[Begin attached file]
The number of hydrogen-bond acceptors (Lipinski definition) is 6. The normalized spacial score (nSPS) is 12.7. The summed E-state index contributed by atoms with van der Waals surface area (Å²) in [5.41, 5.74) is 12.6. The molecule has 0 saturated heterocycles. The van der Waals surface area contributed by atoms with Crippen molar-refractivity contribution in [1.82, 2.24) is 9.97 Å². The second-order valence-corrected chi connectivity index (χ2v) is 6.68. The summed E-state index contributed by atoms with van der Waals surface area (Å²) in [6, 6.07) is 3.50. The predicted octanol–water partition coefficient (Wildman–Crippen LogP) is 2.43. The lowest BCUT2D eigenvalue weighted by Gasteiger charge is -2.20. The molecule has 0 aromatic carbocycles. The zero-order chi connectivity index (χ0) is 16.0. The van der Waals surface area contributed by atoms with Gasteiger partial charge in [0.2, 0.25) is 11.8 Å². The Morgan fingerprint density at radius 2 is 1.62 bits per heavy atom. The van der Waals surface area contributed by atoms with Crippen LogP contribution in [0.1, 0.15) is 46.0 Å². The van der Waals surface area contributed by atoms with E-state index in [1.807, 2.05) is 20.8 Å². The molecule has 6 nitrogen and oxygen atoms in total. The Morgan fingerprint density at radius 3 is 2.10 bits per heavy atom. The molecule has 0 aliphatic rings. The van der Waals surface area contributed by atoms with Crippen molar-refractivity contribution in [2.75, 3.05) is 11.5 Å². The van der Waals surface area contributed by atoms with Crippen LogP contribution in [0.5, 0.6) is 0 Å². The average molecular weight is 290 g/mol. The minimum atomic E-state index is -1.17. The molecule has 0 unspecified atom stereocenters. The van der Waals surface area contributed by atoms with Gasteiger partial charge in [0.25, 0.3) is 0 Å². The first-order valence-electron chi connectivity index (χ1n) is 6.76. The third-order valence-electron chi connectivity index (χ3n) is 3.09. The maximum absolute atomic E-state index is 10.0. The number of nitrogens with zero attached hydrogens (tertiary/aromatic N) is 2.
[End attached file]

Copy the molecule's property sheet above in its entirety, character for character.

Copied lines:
The number of hydrogen-bond acceptors (Lipinski definition) is 6. The normalized spacial score (nSPS) is 12.7. The summed E-state index contributed by atoms with van der Waals surface area (Å²) in [5.41, 5.74) is 12.6. The molecule has 0 saturated heterocycles. The van der Waals surface area contributed by atoms with Crippen molar-refractivity contribution in [1.82, 2.24) is 9.97 Å². The second-order valence-corrected chi connectivity index (χ2v) is 6.68. The summed E-state index contributed by atoms with van der Waals surface area (Å²) in [6, 6.07) is 3.50. The predicted octanol–water partition coefficient (Wildman–Crippen LogP) is 2.43. The lowest BCUT2D eigenvalue weighted by Gasteiger charge is -2.20. The molecule has 0 aromatic carbocycles. The zero-order chi connectivity index (χ0) is 16.0. The van der Waals surface area contributed by atoms with Gasteiger partial charge in [0.2, 0.25) is 11.8 Å². The Morgan fingerprint density at radius 2 is 1.62 bits per heavy atom. The van der Waals surface area contributed by atoms with Crippen LogP contribution in [0.1, 0.15) is 46.0 Å². The van der Waals surface area contributed by atoms with E-state index in [1.807, 2.05) is 20.8 Å². The molecule has 6 nitrogen and oxygen atoms in total. The Morgan fingerprint density at radius 3 is 2.10 bits per heavy atom. The molecule has 0 aliphatic rings. The van der Waals surface area contributed by atoms with Crippen molar-refractivity contribution in [2.75, 3.05) is 11.5 Å². The van der Waals surface area contributed by atoms with Crippen LogP contribution in [0.5, 0.6) is 0 Å². The average molecular weight is 290 g/mol. The minimum atomic E-state index is -1.17. The molecule has 0 unspecified atom stereocenters. The van der Waals surface area contributed by atoms with Gasteiger partial charge in [0.25, 0.3) is 0 Å². The first-order valence-electron chi connectivity index (χ1n) is 6.76. The third-order valence-electron chi connectivity index (χ3n) is 3.09. The maximum absolute atomic E-state index is 10.0. The number of nitrogens with zero attached hydrogens (tertiary/aromatic N) is 2.